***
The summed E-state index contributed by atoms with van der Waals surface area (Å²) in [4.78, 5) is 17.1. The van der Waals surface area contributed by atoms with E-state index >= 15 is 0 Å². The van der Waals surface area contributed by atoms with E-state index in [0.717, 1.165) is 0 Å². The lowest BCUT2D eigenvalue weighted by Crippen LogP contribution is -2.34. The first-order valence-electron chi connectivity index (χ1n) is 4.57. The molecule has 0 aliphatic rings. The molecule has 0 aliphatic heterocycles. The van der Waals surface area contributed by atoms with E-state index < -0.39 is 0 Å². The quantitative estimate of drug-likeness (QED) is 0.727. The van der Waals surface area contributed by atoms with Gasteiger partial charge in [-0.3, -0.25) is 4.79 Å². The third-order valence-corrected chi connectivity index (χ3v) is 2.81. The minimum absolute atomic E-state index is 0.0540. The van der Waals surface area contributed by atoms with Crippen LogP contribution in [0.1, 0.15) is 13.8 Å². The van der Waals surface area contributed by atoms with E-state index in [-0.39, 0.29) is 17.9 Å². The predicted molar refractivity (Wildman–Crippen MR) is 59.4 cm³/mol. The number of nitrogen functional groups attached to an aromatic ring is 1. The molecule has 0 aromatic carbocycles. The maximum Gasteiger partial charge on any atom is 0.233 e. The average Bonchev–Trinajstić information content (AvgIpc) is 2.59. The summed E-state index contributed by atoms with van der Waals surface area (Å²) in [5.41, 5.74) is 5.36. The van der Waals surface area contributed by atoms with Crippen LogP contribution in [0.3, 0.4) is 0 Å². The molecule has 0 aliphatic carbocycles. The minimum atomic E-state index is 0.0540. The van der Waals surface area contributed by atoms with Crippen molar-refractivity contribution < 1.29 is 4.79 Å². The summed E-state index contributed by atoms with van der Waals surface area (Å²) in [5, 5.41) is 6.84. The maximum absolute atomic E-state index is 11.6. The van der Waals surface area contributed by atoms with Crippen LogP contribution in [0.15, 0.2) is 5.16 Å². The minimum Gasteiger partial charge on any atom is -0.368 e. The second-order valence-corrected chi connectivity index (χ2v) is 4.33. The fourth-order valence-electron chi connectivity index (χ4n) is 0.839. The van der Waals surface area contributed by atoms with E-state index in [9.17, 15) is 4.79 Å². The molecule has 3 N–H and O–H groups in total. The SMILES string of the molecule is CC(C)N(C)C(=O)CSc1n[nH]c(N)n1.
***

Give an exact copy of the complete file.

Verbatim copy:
The summed E-state index contributed by atoms with van der Waals surface area (Å²) in [4.78, 5) is 17.1. The van der Waals surface area contributed by atoms with E-state index >= 15 is 0 Å². The van der Waals surface area contributed by atoms with E-state index in [0.717, 1.165) is 0 Å². The lowest BCUT2D eigenvalue weighted by Crippen LogP contribution is -2.34. The first-order valence-electron chi connectivity index (χ1n) is 4.57. The molecule has 0 aliphatic rings. The molecule has 0 aliphatic heterocycles. The van der Waals surface area contributed by atoms with E-state index < -0.39 is 0 Å². The quantitative estimate of drug-likeness (QED) is 0.727. The van der Waals surface area contributed by atoms with Gasteiger partial charge in [-0.3, -0.25) is 4.79 Å². The third-order valence-corrected chi connectivity index (χ3v) is 2.81. The minimum absolute atomic E-state index is 0.0540. The van der Waals surface area contributed by atoms with Crippen LogP contribution in [0.1, 0.15) is 13.8 Å². The van der Waals surface area contributed by atoms with E-state index in [-0.39, 0.29) is 17.9 Å². The predicted molar refractivity (Wildman–Crippen MR) is 59.4 cm³/mol. The number of nitrogen functional groups attached to an aromatic ring is 1. The molecule has 0 aromatic carbocycles. The maximum Gasteiger partial charge on any atom is 0.233 e. The average Bonchev–Trinajstić information content (AvgIpc) is 2.59. The summed E-state index contributed by atoms with van der Waals surface area (Å²) in [5.41, 5.74) is 5.36. The van der Waals surface area contributed by atoms with Crippen LogP contribution in [0.3, 0.4) is 0 Å². The molecule has 0 aliphatic carbocycles. The minimum atomic E-state index is 0.0540. The van der Waals surface area contributed by atoms with Crippen molar-refractivity contribution < 1.29 is 4.79 Å². The summed E-state index contributed by atoms with van der Waals surface area (Å²) in [5, 5.41) is 6.84. The maximum absolute atomic E-state index is 11.6. The van der Waals surface area contributed by atoms with Crippen LogP contribution in [0.15, 0.2) is 5.16 Å². The minimum Gasteiger partial charge on any atom is -0.368 e. The second-order valence-corrected chi connectivity index (χ2v) is 4.33. The fourth-order valence-electron chi connectivity index (χ4n) is 0.839. The van der Waals surface area contributed by atoms with E-state index in [9.17, 15) is 4.79 Å². The molecule has 3 N–H and O–H groups in total. The SMILES string of the molecule is CC(C)N(C)C(=O)CSc1n[nH]c(N)n1.